By Leah Seneviratne – Thompson Rivers University JD Student
If consumers are receiving the best product, is an alleged monopoly still harmful? American antitrust laws are in place to prohibit agreements that restrain trade and result in a monopoly. The intended result is the promotion of a competitive marketplace and protection of consumer welfare. However, monopolies in professional sports are rarely portrayed as harming consumer welfare. Rather, they have come to be expected of the most popular American sports leagues, evidenced in the domination enjoyed by the NBA, MLB and NFL. As a result, we are left with the question of whether antitrust laws should still have a place in professional sports businesses, if they still manage to produce the best possible product for consumers.
In a recent court decision, the Ultimate Fighting Championship’s parent company, Zuffa LLC, failed in their application to dismiss a class action lawsuit filed by various current and former fighters for allegedly anticompetitive business practices. The plaintiffs have brought their action under section 2 of The Sherman Act, and claim that Zuffa’s scheme has resulted in fighters being paid a fraction of what they would earn in a competitive Mixed Martial Arts market. As Dana White, the president of Zuffa, once stated, “There is no competition. We’re the NFL. There is no other guy”.
The alleged scheme of Zuffa was to directly acquire potential rival companies who were unable to compete profitably, as well as to impair competition by locking their professional MMA Fighters into lifetime exclusive contracts that bar them from working with up and coming MMA promotion companies. The scheme also included refusing to contract with any sponsor who agreed to work with an actual or potential MMA promotion rival, and requiring major physical venues to supply their services exclusively to the UFC. This greatly impedes the ability of potential UFC rivals to attract enough viewers and money to be profitable and avoid acquisition. The plaintiffs also allege that professional MMA fighters are deprived of an opportunity to make a comparable salary to those of boxers, or even NFL players, who at least have the benefit of multiple teams competing to acquire them.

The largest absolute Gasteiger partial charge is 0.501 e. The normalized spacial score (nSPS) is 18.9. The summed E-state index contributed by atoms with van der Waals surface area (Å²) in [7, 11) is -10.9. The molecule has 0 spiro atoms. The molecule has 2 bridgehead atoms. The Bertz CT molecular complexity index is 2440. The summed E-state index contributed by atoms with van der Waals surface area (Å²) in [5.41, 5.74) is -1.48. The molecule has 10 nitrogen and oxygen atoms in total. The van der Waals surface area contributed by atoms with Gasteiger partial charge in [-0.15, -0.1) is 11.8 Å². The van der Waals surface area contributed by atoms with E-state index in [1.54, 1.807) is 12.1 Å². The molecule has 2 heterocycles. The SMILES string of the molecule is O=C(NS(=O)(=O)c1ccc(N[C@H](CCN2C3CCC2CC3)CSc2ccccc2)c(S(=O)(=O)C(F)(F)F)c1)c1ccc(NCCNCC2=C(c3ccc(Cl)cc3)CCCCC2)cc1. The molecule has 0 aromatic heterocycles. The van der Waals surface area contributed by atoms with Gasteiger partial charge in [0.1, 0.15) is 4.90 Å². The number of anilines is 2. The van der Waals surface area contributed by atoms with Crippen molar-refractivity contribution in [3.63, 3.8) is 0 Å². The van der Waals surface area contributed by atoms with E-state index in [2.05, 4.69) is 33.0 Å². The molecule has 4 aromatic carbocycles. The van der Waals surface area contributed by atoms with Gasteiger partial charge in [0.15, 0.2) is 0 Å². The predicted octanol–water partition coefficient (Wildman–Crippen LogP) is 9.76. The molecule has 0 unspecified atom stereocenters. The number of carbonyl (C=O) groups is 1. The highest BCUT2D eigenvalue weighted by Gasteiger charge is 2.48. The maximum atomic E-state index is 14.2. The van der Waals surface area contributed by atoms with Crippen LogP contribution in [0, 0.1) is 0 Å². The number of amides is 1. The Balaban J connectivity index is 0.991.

What is noteworthy is that despite being part of one of the fastest growing professional sports, the latest Forbes’ list of the, “Top 100 Highest- Paid Athletes in the World” revealed a complete lack of professional MMA fighters, while boxers and soccer players dominated the list. Forbes Magazine reports the annual revenue of the UFC to be from $350-450 million, while they estimate the median fight payout for a fighter to be between $17,000 and $23,000.
So to answer the question, should the same antitrust laws be applied when it comes to the area of professional sports, where Zuffa is allegedly taking actions that result in a monopoly? In the end, the answer lies in the nature of the business practices. Section 2 of the Sherman Act is violated where there is monopolization, an attempt to monopolize, or combination or conspiracy with another person to monopolize a part of trade or commerce. It is behaviour that amounts to an exclusion of an actual or potential rival that is prohibited by The Sherman Act. If the allegations of the plaintiffs are correct, then we have a market in which a company with massive power and resources willfully obstructs competition. This type of exclusionary behaviour has allegedly resulted in a substantially increased difficulty of survival for competitors, as well as reduced bargaining power for professional fighters in contract negotiations. If the legislation clearly values competition and preventing the restriction of business transactions, then antitrust laws need to be taken seriously in the area of professional sports, in order to prevent the anticompetitive tactics that undermine them. The allegations facing Zuffa emphasize the necessity of antitrust laws in professional sports, which include preventing harm to both the competitor and the player.